Use a push-to-talk service that indicates to other players when you're broadcasting.

I participate in a similar kind of game, where one of our players can't be in the room with use and can only use voice. We've dealt with essentially the same problem; it's almost impossible to tell when our remote player wants to speak up, especially when we can read everyone else's in-person cues.

As a solution (to this and other problems), we use the Discord chat client. One of the nice things about this client is that you can set your voice to broadcast whenever you press a button. Importantly, whenever you push this button, your icon in the chat lights up with a green outline. Here's a screenshot:

Not talking:

enter image description here


enter image description here

You can use this as an unobtrusive indicator for intent to speak. Whenever your quiet player wants to talk, they can press their button, which will light up the indicator for everyone else. You can keep a sliver of your display with this option on the side, allowing you to look at the notifiers while mostly looking at the Roll20 interface.

This solution uses a silent visual notification that doesn't take up much, if any, of your social bandwidth, and doesn't require any forced cycling of attention. Moreover, because push to talk is an option, you can simply use the default setting to speak normally, and let your players indicate when they want to speak up. I'm not sure if Teamspeak has a similar option, though I'd guess that it does (and if it doesn't, Discord is pretty great!)

  • \$\begingroup\$ In discussions via TS or Discord I learned it is polite and easy to jsut tap the talk button once or twice if you want to say something - It not only gives the visual, it also creates a very slight sound without intruing too much. \$\endgroup\$
    – Trish
    Jul 20, 2017 at 11:03

Borrow ideas tested in non-gaming systems.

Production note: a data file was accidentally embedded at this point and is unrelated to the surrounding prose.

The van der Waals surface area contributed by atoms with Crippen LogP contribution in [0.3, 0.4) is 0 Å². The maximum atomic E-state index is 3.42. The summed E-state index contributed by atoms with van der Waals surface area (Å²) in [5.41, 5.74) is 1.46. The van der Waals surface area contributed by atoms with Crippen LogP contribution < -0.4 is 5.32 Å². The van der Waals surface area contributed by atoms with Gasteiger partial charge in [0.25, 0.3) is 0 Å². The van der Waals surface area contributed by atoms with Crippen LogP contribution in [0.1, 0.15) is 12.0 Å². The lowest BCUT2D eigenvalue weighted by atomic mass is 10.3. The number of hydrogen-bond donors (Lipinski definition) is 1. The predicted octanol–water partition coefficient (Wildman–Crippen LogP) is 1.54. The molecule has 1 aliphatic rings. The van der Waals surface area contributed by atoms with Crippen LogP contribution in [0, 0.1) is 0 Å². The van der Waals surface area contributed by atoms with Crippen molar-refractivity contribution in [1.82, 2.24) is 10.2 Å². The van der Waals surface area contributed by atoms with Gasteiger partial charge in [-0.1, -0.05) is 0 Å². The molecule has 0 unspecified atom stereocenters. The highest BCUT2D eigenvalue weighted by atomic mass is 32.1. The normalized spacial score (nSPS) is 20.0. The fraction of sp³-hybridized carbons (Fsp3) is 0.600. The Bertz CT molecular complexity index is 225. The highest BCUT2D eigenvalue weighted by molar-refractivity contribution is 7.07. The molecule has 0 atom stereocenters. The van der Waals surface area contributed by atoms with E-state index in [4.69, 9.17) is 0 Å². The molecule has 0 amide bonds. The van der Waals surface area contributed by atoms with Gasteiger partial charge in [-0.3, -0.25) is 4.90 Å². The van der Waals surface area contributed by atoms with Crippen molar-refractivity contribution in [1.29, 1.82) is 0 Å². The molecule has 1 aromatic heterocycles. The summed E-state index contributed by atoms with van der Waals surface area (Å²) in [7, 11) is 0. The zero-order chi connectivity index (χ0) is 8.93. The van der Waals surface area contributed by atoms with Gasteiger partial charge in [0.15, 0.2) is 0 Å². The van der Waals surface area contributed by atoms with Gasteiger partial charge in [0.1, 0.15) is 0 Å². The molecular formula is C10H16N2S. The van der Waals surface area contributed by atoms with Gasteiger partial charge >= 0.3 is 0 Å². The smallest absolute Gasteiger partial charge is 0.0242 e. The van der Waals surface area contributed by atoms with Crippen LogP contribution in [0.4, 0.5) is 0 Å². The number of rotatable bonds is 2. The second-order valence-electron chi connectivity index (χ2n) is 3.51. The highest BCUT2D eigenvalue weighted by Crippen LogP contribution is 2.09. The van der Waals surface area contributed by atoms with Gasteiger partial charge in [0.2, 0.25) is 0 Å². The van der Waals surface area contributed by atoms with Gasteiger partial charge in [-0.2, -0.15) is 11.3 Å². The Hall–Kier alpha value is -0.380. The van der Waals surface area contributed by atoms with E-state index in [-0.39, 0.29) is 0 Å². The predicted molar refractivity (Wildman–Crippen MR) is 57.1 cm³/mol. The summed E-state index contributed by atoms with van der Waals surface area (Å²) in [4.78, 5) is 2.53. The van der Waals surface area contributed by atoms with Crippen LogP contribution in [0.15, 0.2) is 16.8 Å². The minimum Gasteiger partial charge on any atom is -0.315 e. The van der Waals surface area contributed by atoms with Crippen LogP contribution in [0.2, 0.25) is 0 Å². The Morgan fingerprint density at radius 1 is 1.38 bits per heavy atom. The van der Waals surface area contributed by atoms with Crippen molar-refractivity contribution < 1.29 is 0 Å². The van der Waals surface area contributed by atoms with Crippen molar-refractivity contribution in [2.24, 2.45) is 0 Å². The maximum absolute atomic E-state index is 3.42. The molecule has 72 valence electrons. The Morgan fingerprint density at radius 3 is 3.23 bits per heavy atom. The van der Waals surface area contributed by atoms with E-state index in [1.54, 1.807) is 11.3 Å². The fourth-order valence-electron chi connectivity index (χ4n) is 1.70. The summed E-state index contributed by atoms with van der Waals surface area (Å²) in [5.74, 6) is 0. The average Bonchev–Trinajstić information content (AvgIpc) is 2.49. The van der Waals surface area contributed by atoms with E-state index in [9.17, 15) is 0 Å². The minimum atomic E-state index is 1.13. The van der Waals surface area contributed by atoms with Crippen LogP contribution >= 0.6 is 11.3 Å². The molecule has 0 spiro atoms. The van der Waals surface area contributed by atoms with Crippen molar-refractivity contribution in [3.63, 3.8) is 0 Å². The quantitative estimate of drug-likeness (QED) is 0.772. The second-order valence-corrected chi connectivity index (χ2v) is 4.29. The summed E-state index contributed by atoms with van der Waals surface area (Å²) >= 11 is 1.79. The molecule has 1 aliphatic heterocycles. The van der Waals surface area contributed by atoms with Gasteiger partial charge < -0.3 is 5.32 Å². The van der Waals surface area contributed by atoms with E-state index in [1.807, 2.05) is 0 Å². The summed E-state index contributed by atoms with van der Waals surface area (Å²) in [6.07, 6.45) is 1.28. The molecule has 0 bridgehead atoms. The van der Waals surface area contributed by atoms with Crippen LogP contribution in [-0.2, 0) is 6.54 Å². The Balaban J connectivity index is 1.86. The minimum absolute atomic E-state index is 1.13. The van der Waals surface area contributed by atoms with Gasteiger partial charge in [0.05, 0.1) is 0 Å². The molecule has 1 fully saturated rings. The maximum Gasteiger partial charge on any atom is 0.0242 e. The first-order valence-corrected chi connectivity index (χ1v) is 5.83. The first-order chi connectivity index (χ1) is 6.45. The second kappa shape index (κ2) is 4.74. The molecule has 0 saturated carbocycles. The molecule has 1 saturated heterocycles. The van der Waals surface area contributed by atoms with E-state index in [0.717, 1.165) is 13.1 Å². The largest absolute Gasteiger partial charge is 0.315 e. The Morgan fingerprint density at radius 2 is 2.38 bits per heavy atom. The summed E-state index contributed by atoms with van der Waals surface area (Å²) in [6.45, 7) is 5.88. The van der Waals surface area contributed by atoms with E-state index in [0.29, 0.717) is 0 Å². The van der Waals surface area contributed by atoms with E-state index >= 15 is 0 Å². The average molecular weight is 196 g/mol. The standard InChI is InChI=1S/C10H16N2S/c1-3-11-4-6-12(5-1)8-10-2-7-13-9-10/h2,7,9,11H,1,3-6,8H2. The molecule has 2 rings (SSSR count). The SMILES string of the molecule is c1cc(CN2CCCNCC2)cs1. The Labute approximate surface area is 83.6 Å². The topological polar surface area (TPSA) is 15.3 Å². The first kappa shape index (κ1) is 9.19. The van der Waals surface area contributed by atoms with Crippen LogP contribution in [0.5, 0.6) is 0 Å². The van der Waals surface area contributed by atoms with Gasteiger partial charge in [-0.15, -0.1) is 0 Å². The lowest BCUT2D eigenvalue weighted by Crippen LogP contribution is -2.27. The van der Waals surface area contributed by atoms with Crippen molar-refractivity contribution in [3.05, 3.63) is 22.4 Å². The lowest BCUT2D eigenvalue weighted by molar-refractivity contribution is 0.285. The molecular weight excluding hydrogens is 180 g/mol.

Radio. While it will feel awkward at first, using a bit of CB (Citizen Band) radio jargon might be useful. By that, I mean when you're speaking you end your "turn" at speaking with a clear end-of-message flag, "[...]. Over!" Just to clear the airwaves and let the next person start up. Having used CB radios back in the day, this system does work fairly well.

Networking. Before the days of modern gigabit Ethernet systems, there was a token ring network system. This system said that the computer with "permission to speak" had the token. It would send data, then pass the token on to the next computer in line. That token would travel around the ring of networked computers so that no two computers would attempt to speak simultaneously. You could recreate this concept by asking each person, in turn, to say something. "Bob, comments?" If Bob had nothing to say at that time, he'd indicate this with a simple "Pass." at which point, you as GM would ask the next person to interject. This round-robin style means you clearly ask each person to talk, so the quiet types are more likely to participate. But it may mean that critical data may not be introduced as soon as it might otherwise be. If Joe needs to say something, he has to wait his turn.

Other ideas. Maybe ask players to have a non-vocal sound to indicate a "request to send." If Jane needs to speak, rather than talking over anyone else, she could simply slap the table or have her computer/cell phone make a chime sound, something that's mostly unintrusive, but everyone would hear it; the speaker would wrap up the sentence they're in the middle of and ask if she had a question or comment.